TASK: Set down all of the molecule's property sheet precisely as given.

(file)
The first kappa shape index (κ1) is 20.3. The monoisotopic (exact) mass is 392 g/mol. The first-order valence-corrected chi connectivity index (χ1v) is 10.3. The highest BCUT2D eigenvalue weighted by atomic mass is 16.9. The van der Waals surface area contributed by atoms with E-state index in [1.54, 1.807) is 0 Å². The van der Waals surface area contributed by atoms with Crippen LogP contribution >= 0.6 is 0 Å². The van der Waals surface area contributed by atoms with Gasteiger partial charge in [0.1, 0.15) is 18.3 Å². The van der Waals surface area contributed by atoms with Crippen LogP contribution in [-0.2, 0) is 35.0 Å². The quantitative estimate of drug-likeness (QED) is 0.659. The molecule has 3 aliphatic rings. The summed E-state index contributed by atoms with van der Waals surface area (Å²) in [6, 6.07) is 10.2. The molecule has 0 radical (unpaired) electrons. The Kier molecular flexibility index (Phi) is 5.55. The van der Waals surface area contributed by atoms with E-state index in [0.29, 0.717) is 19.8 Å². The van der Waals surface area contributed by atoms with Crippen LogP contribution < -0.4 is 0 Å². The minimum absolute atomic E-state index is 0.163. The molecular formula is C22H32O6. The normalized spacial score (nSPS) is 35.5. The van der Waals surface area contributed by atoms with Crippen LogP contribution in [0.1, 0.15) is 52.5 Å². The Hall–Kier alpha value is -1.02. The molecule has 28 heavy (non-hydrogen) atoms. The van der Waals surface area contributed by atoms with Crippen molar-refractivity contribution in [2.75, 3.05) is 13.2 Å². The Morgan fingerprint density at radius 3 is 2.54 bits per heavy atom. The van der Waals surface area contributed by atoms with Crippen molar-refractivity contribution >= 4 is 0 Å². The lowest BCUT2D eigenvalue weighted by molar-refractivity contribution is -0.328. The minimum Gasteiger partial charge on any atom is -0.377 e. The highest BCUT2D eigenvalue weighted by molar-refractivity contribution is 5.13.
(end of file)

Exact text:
The first kappa shape index (κ1) is 20.3. The monoisotopic (exact) mass is 392 g/mol. The first-order valence-corrected chi connectivity index (χ1v) is 10.3. The highest BCUT2D eigenvalue weighted by atomic mass is 16.9. The van der Waals surface area contributed by atoms with E-state index in [1.54, 1.807) is 0 Å². The van der Waals surface area contributed by atoms with Crippen LogP contribution >= 0.6 is 0 Å². The van der Waals surface area contributed by atoms with Gasteiger partial charge in [0.1, 0.15) is 18.3 Å². The van der Waals surface area contributed by atoms with Crippen LogP contribution in [-0.2, 0) is 35.0 Å². The quantitative estimate of drug-likeness (QED) is 0.659. The molecule has 3 aliphatic rings. The summed E-state index contributed by atoms with van der Waals surface area (Å²) in [6, 6.07) is 10.2. The molecule has 0 radical (unpaired) electrons. The Kier molecular flexibility index (Phi) is 5.55. The van der Waals surface area contributed by atoms with E-state index in [0.29, 0.717) is 19.8 Å². The van der Waals surface area contributed by atoms with Crippen LogP contribution < -0.4 is 0 Å². The minimum absolute atomic E-state index is 0.163. The molecular formula is C22H32O6. The normalized spacial score (nSPS) is 35.5. The van der Waals surface area contributed by atoms with Crippen LogP contribution in [0.1, 0.15) is 52.5 Å². The Hall–Kier alpha value is -1.02. The molecule has 28 heavy (non-hydrogen) atoms. The van der Waals surface area contributed by atoms with Crippen molar-refractivity contribution in [2.75, 3.05) is 13.2 Å². The Morgan fingerprint density at radius 3 is 2.54 bits per heavy atom. The van der Waals surface area contributed by atoms with Crippen molar-refractivity contribution >= 4 is 0 Å². The lowest BCUT2D eigenvalue weighted by molar-refractivity contribution is -0.328. The minimum Gasteiger partial charge on any atom is -0.377 e. The highest BCUT2D eigenvalue weighted by molar-refractivity contribution is 5.13.